“I’ll see about that,” she said.

At this point, back in my dining room, I held up seven fingers – all on my left hand and only the pinky and ring finger on the right. “Now, my great grandmother,” I told Hal, “only had seven fingers.”

He looked over at his dad, who confirmed it with a solemn nod. Hal’s eyes went even wider.

“I can’t remember whether she used those two fingers this time or not but they were like pincers. She could grab hold of this skin under your arm {I demonstrated} and lead you wherever she wanted you to go.”

Hal scooted closer to his dad.

“Anyway, I just remember her reaching into my mouth and yanking that tooth out and saying, ‘Looks ready to me!’ I clearly remember looking at myself in the dressing room mirror, staring at the blood running down my face and all the commotion that caused in the dressing room.”

Hal was now standing partially behind his dad.

“Now, the second tooth,” I continued. “I lost that one on the Fourth of July. I know that because it was almost time to go to the big fireworks display in town and my mom insisted that we weren’t going until that tooth came out.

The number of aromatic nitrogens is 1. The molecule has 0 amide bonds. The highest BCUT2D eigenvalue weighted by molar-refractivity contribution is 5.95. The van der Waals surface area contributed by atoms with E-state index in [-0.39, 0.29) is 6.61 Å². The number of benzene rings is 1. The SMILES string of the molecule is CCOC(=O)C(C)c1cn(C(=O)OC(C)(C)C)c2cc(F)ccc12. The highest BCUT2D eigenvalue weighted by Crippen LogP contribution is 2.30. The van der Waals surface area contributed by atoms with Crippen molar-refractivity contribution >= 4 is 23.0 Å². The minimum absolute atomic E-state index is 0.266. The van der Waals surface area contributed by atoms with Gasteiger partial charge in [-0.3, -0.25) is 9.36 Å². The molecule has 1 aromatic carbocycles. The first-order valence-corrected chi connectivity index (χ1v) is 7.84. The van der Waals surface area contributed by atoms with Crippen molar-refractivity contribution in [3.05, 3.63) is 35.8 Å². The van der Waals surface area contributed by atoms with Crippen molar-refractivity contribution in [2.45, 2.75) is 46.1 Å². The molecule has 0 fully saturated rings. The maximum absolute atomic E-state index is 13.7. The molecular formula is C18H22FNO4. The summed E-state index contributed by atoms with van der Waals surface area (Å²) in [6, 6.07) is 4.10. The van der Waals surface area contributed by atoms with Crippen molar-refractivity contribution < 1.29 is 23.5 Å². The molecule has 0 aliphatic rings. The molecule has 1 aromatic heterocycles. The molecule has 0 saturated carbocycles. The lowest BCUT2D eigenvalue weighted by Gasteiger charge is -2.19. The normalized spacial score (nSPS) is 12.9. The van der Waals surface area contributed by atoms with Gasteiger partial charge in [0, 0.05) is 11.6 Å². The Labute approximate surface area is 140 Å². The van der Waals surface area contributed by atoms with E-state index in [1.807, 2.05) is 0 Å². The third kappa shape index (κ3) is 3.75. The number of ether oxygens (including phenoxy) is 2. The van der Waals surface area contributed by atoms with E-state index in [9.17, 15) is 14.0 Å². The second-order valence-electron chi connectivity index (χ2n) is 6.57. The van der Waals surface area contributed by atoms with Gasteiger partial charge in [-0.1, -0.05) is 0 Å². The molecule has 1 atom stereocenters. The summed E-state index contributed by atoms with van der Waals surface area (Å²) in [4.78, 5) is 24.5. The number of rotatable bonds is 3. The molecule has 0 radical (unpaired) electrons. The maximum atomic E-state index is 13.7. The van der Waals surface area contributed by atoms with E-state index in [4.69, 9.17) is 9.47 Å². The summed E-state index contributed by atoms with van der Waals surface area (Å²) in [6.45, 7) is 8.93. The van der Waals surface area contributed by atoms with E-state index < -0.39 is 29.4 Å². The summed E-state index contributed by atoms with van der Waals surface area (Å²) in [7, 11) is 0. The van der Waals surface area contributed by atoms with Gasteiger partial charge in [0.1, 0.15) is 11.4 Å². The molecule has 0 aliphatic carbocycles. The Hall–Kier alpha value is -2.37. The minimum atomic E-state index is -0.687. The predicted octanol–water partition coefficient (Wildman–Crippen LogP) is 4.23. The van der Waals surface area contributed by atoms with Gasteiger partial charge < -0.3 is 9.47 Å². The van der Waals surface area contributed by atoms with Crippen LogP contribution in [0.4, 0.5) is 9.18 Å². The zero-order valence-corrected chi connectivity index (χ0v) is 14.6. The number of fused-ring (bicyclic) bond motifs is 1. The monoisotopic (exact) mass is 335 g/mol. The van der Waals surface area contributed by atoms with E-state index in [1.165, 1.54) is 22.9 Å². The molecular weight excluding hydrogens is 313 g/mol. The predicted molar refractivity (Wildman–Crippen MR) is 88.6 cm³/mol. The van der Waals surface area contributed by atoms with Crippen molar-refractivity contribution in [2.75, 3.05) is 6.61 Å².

“I pleaded my case but she pinned me against the kitchen cabinets, reached in, and yanked out the tooth! It slipped from her fingers and fell onto my tongue. She said sharply, ‘Stick out your tongue!’ and I did and she plucked it off my tongue and we went to the fireworks display.”

Hal, now standing fully behind his seated dad and ducking down behind him, whispered in a small voice, “I’m glad I wasn’t you.”

I smiled. I didn’t have a rough childhood – definitely not. But my children are definitely softer than they would have been had they been me. Between my great grandma, grandparents, and my mom, not a lot of crap was put up with. Let’s just say they all had a perspective that you needed to be tough.

Oh, one last thing? Before I was two sentences into writing this story, Hal entered the room with his hand cupped in front of him. “Looks like today was the day after all,” he said, holding the tooth.

Affirmation. I was right!